It also surprised me to hear that enbalmment of the body or metal caskets are so popular.. I thought only ancient Egyptians had such customs.
This reminds me of a sort of related issue. I read an article some time ago in the New York Times about the huge amount of black carbon pollution caused by cow dung fires in India, and this project to replace stoves with more environmentally friendly ones, lower soot producing stoves. The article claimed cooking stoves in India and Africa are responsible for 18% of the world’s global warming. I was was kind of dissappointed as I had always considered cow dung a first class fuel, and it seemed somewhat unfair to target these villagers who must be producing a tiny fraction of the pollution produced in industrialized areas and countries. The link is
My father with his distaste for elaborate rituals wants his body to be disposed of in the most environmental friendly way and all his organs be used for others.
Obviously it will be hard for me to take this stand as giving organs for others after death is not recommended to devotees and elaborate rituals are also conducted at death.
The issue of organ donations is not so clear, especially if the devotee considers that he or perhaps his children may need one someday. How can we preach that we accept blood transfusions and organ transplants but its against our teachings to donate blood or organs?
Here’s what Swami had to say about this.
“The idea of dissecting and dismembering a body that has been completely dedicated to Krsna’s service in order to donate its organs may be somewhat unsettling to most devotees, and rightly so. Yet should a Vaisnava out of compassion for people in general choose to donate his or her organs, it would be hard to argue against such an act of mercy. Out of compassion, Vasudeva, the uttama bhagavata leper, allowed worms to feed on his body, and if they fell off, he would pick them up and put them back on. Who can argue with this?”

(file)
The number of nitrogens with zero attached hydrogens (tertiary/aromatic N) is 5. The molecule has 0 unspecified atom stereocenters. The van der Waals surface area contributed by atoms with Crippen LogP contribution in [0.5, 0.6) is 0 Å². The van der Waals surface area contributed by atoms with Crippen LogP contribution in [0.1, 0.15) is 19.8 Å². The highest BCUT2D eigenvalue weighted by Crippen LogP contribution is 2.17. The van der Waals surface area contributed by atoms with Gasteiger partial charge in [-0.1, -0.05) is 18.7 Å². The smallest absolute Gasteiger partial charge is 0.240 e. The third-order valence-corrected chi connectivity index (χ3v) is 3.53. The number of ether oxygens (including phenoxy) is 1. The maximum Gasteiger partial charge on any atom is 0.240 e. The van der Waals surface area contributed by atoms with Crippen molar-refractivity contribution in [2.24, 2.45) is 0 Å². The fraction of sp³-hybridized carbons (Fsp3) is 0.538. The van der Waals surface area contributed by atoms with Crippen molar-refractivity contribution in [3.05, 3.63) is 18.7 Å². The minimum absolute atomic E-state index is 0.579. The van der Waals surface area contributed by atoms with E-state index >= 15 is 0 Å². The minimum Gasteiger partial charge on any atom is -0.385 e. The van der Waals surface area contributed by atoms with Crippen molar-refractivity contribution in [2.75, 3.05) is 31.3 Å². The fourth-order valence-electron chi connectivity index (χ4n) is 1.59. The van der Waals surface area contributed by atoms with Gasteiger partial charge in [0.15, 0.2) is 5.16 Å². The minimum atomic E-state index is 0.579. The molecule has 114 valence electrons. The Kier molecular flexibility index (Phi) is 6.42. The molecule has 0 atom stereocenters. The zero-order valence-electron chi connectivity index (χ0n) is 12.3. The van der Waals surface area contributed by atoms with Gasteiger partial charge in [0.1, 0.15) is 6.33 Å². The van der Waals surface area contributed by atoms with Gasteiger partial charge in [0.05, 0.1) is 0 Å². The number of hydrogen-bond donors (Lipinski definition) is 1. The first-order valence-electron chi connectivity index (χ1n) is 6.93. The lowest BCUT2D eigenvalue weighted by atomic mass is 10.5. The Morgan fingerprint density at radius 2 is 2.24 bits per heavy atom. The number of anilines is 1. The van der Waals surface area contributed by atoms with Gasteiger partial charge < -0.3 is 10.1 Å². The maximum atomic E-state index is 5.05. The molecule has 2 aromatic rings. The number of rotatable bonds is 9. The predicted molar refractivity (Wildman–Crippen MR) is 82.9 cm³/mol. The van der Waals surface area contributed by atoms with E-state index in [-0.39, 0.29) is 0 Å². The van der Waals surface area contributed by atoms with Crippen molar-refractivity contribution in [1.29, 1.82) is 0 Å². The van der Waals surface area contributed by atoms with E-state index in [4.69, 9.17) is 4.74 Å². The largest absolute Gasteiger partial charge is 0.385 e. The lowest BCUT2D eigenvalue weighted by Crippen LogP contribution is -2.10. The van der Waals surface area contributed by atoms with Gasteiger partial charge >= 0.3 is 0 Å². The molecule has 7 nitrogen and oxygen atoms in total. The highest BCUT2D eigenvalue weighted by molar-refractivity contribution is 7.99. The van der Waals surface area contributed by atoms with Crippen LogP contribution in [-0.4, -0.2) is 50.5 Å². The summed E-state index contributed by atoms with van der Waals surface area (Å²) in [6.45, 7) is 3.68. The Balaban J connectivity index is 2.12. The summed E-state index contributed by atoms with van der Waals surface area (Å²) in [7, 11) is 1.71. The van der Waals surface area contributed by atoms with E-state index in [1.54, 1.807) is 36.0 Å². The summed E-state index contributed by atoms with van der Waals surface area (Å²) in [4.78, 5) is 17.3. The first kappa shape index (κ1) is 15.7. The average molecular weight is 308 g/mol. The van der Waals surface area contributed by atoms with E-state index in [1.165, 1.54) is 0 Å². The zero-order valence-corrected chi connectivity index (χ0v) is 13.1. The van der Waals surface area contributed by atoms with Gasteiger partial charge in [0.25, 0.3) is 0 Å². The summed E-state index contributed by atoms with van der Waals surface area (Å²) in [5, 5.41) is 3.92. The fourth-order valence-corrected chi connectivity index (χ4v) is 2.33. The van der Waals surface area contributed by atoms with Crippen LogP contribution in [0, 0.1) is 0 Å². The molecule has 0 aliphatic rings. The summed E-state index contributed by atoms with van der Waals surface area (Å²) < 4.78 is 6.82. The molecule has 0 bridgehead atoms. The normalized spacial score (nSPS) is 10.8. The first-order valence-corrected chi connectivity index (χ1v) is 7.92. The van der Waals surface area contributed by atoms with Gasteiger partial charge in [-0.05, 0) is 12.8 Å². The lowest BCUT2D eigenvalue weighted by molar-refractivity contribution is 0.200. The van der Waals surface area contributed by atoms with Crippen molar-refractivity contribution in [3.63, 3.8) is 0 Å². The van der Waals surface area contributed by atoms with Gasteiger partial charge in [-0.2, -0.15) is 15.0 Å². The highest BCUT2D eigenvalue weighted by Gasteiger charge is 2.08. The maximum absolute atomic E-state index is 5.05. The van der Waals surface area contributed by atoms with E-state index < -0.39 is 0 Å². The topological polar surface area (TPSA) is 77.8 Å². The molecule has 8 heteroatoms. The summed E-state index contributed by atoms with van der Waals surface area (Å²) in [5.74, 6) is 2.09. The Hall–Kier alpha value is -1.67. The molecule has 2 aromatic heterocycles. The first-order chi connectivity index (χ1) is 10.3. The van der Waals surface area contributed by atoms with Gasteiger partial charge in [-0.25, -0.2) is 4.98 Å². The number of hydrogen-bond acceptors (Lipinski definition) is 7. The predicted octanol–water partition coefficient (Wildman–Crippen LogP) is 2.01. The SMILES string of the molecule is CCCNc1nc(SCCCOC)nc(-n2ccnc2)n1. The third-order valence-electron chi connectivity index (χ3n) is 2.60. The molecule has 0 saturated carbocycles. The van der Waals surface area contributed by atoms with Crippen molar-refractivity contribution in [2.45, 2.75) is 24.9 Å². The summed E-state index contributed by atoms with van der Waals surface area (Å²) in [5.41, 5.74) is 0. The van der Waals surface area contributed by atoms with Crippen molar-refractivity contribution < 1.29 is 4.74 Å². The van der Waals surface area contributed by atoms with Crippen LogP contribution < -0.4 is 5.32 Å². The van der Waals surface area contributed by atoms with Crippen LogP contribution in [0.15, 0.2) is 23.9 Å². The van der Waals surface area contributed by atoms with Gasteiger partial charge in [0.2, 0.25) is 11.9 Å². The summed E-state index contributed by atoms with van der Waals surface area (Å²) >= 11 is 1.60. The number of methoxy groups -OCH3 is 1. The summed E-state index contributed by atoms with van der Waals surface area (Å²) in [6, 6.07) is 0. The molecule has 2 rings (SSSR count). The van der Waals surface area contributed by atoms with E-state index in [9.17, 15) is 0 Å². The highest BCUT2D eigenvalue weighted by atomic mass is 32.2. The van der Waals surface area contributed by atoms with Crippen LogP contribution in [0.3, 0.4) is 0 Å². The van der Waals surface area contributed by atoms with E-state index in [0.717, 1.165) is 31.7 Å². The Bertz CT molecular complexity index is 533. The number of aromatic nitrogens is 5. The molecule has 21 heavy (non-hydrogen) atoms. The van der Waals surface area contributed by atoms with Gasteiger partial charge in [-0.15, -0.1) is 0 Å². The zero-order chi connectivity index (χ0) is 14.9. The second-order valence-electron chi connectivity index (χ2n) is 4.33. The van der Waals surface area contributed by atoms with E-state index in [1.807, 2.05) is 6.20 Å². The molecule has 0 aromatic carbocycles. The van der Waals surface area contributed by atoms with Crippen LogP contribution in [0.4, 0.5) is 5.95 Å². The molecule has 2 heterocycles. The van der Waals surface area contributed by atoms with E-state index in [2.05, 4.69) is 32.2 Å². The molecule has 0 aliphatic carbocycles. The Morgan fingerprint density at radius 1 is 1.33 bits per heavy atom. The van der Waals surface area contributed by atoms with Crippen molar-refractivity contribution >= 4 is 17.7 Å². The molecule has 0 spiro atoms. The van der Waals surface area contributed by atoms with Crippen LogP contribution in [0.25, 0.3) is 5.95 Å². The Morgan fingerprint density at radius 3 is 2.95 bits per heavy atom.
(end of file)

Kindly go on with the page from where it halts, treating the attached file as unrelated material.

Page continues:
From Sanga: Transplants and Transfusions
The body of a great devotee is of course put into samadhi and memorialized, but otherwise I think that ‘Green Graves’ as related in the article is an absolutely wonderful idea.
How do I sign up?
It’s probably more environmentally friendly than cremation, but let’s not delude ourselves into thinking it’s a completely pollution-free solution. The liquid nitrogen must be condensed from the air which requires lots of energy (electricity) to run the compressors to do so. So this is a “lesser of the evils” idea. Direct burial (no casket) would be far greener than either option.
It is interesting to consider to what extent cremations and burials were pragmatic and thought to be environmentally sound when first employed. Often ancient religious practices were originally also tied to very pragmatic concerns, and as times change and we lose sight of their pragmatic side that is no longer apparent they end up looking absurd or harmful.
I believe that the Hindus’ preference for cremation was to an extent adopted in consideration of environmental issues—in the least better use of land as opposed to burials. Christian Europe on the other hand developed a theology that required keeping dead bodies in tact in waiting for their resurrection.
I heard that President Bush refused to visit Gandhi’s grave when touring India because his body had been cremated. I guess Christians think cremation is a sin (?). Would orthodox Hindus think that a green burial by this article’s standards is offensive or less than spiritually correct?
American Indians figured it out long ago, placing their dead on high platforms to be eaten by birds and bones broken down by weather. Giving up dead bodies to crocodiles and fish in the rivers is pretty green as well. Of course given the density of population today these options may not be practical. How practical is the liquid nitrogen/composting option? Time will tell.
Earth is for the living and so – in a way – are the cemeteries, as they help us remember the departed. But if you want a clean and green disposal of the bodies industrial furnaces are the best. Sure, human body makes for a poor fuel (unless that body is fat) but it still fuel. The harmful emissions are captured using the furnace air scrubbers, unlike in regular cremation. no extra fuel is needed as well. I used to work for a company operating a waste-to-energy incinerator, you would be amzed what can be used as a fuel – it is definitely a very solid technology.. but in that case the yuck-factor may be to high even for the die-hard tree huggers.